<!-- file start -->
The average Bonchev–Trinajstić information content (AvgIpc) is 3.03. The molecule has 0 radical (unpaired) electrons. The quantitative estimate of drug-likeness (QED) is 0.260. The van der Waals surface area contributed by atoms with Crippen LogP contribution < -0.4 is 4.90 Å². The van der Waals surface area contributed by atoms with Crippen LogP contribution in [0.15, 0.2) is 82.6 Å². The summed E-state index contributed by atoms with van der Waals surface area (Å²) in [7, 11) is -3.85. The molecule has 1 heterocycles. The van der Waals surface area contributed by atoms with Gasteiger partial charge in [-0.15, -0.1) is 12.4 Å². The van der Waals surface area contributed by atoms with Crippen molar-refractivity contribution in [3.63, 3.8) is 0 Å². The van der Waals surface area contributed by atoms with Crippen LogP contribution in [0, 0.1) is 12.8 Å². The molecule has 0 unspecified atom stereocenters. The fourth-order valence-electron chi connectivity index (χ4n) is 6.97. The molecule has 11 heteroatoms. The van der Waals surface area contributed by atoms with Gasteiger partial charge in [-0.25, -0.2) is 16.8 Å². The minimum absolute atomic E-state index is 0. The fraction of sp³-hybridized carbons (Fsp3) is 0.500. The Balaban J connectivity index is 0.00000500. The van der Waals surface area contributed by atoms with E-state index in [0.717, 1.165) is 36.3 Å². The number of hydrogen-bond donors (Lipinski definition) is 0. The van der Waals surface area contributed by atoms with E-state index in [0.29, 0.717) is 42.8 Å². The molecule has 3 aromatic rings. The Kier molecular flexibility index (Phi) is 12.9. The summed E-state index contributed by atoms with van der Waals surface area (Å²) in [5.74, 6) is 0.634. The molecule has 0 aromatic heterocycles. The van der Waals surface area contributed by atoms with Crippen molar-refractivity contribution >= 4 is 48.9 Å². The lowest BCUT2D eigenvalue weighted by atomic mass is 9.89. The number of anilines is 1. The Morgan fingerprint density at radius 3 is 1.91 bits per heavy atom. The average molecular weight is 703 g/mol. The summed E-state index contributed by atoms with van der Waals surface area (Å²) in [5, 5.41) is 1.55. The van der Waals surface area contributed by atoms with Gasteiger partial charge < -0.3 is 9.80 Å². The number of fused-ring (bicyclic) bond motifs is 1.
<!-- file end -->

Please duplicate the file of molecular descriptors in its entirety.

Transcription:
The average Bonchev–Trinajstić information content (AvgIpc) is 3.03. The molecule has 0 radical (unpaired) electrons. The quantitative estimate of drug-likeness (QED) is 0.260. The van der Waals surface area contributed by atoms with Crippen LogP contribution < -0.4 is 4.90 Å². The van der Waals surface area contributed by atoms with Crippen LogP contribution in [0.15, 0.2) is 82.6 Å². The summed E-state index contributed by atoms with van der Waals surface area (Å²) in [7, 11) is -3.85. The molecule has 1 heterocycles. The van der Waals surface area contributed by atoms with Gasteiger partial charge in [-0.15, -0.1) is 12.4 Å². The van der Waals surface area contributed by atoms with Crippen molar-refractivity contribution in [3.63, 3.8) is 0 Å². The van der Waals surface area contributed by atoms with Crippen LogP contribution in [0, 0.1) is 12.8 Å². The molecule has 0 unspecified atom stereocenters. The fourth-order valence-electron chi connectivity index (χ4n) is 6.97. The molecule has 11 heteroatoms. The van der Waals surface area contributed by atoms with Gasteiger partial charge in [-0.25, -0.2) is 16.8 Å². The minimum absolute atomic E-state index is 0. The fraction of sp³-hybridized carbons (Fsp3) is 0.500. The Balaban J connectivity index is 0.00000500. The van der Waals surface area contributed by atoms with E-state index in [0.717, 1.165) is 36.3 Å². The number of hydrogen-bond donors (Lipinski definition) is 0. The van der Waals surface area contributed by atoms with E-state index in [0.29, 0.717) is 42.8 Å². The molecule has 3 aromatic rings. The Kier molecular flexibility index (Phi) is 12.9. The summed E-state index contributed by atoms with van der Waals surface area (Å²) in [5.74, 6) is 0.634. The molecule has 0 aromatic heterocycles. The van der Waals surface area contributed by atoms with Crippen molar-refractivity contribution >= 4 is 48.9 Å². The lowest BCUT2D eigenvalue weighted by atomic mass is 9.89. The number of anilines is 1. The Morgan fingerprint density at radius 3 is 1.91 bits per heavy atom. The average molecular weight is 703 g/mol. The summed E-state index contributed by atoms with van der Waals surface area (Å²) in [5, 5.41) is 1.55. The van der Waals surface area contributed by atoms with Gasteiger partial charge < -0.3 is 9.80 Å². The number of fused-ring (bicyclic) bond motifs is 1.